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Greening Our Communities

Article written by Jack Carr, P.E., LEED AP, CRITERIUM ENGINEERS


Everyone these days seem to be talking about going “green”, whatever that means.  To some it may mean recycling, to others it could mean switching to non-petroleum based fuels, renewable/sustainable materials, improved air quality, energy efficiency, natural products, smaller carbon footprints, green building certification, and the list goes on.

Lately, condominium boards have been asking me what efforts their community could take to reduce their complex’s carbon footprint.  Sometimes the question is driven by simply wanting to be more environmentally friendly but often the driving issue is reducing energy costs due to the rising cost of fuel.

Most of the literature and building industry programs are focused on new construction.  But what about existing buildings?  After all, there are a lot more existing condominiums  than those in planning or under construction.  So I would like to explore issues facing associations that are considering upgrading their heating and cooling systems, lighting fixtures, or building envelope insulation.  Let us consider on how to get technical advice and financing for “green” ideas.

First of all, there is a lot of uncertainty about getting “green” certification for a building or complex.  In the residential or condominiums world,” green” certification usually means a LEED (Leadership in Energy and Environmental Design), Energy Star, or NAHB (National Association of Home Builders)   certification.

To determine which of these programs might be applicable to your condominium the question of whether your complex is a residential or business entity must be answered.  This might sound like a simple question but it is not.  Complexes of single-family homes, duplexes, or less than 3-story townhouses often fall within the parameters of the residential building codes such as IRC 2006 but in reality most contractors will build and remodel condominiums under the commercial building codes (i.e. IBC 2006) to satisfy the local code enforcement officer or fire prevention official in town.

If this is the case for your condominium, then an NAHB certification would not be possible as this organization primarily focuses on single-family homes and their builders.  Energy Star also focuses mostly on residential.  It is well known for grading energy efficient appliances and home system products, weather sealing programs, and providing energy audit services.  There are Maine developers who have built their reputation on building Energy Star Qualified Homes for their condominium projects, but this is for new construction, not the existing buildings we are focused on here.  This being said, the Energy Star program may be able to provide low cost energy audits for the complex’s common areas and the unit owners can be encouraged to take advantage of the information the program provides by checking out including their on-line Energy Advisor  and Home Energy Yardstick tools.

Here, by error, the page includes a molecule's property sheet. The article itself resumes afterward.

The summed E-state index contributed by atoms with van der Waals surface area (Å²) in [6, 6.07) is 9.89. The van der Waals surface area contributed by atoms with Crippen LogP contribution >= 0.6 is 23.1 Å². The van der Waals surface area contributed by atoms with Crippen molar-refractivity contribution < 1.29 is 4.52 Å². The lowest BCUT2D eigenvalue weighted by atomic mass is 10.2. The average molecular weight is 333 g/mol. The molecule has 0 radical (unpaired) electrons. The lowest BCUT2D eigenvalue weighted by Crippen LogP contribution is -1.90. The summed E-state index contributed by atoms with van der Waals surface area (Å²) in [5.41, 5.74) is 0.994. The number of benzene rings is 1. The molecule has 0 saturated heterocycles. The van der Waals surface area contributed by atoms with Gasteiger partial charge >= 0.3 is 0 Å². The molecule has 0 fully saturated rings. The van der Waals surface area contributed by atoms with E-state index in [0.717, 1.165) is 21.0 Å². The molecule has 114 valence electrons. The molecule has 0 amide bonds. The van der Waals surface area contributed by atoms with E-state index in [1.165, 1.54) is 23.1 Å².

This leaves LEED certification.  The LEED organization has a specific certification for major renovations to existing buildings.  To obtain a LEED certification it is probably wise to obtain the services of a qualified design consultant.  That consultant will have the designation “LEED-AP” after the designer’s name.  The LEED certification will require the renovations to meet established guidelines based on improvements in areas such site sustainability, water and energy efficiency, materials and resources, indoor air quality, and even innovation.  Details of these items can be found on the U.S. Green Building Council web site at

But perhaps all of this is too formal.  Perhaps a certification is not what your condominium wants but rather a plan to go “green” over time.  A good time to start is when you next talk to your reserve fund analysis professional.  These “green” issues can be worked into your next reserve fund plan to implement as capital improvement changes are warranted.  Here again it would be a good idea to have a LEED certified reserve fund specialist to solve two problems at once.

To help in financing this “green” plan check out Efficient Maine’s website at  This program has loans and technical assistance for your common areas upgrades including energy audits.

Another idea is to establish a “green” group which could be a component of the grounds or maintenance committee.  This group could gather “green” ideas from both the year-round residents and the returning snowbirds whose southern condominium associations have already taken “green” steps.   An informative plan could be implemented and disseminated throughout the organization.

Some ideas to consider include:  (1) Replace as many existing bulbs as possible with compact fluorescent light bulbs (annual savings of replacing one 100 watt bulb is $30); (2) Select Energy Star appliances; (3) Turn down thermostats and get a programmable one; (4)  Turn down water heater’s temperature to 120 degrees F; (5) Install a ceiling fan; (6) During the holidays use LED lights (they last 100,000 hours and use 99% less energy); and (7)  Conserve water.

So when do you start on your plan?  At $115/barrel for oil and $4.00/gal at the pump the answer is now!  Let’s start turning those black carbon footprints to “green”.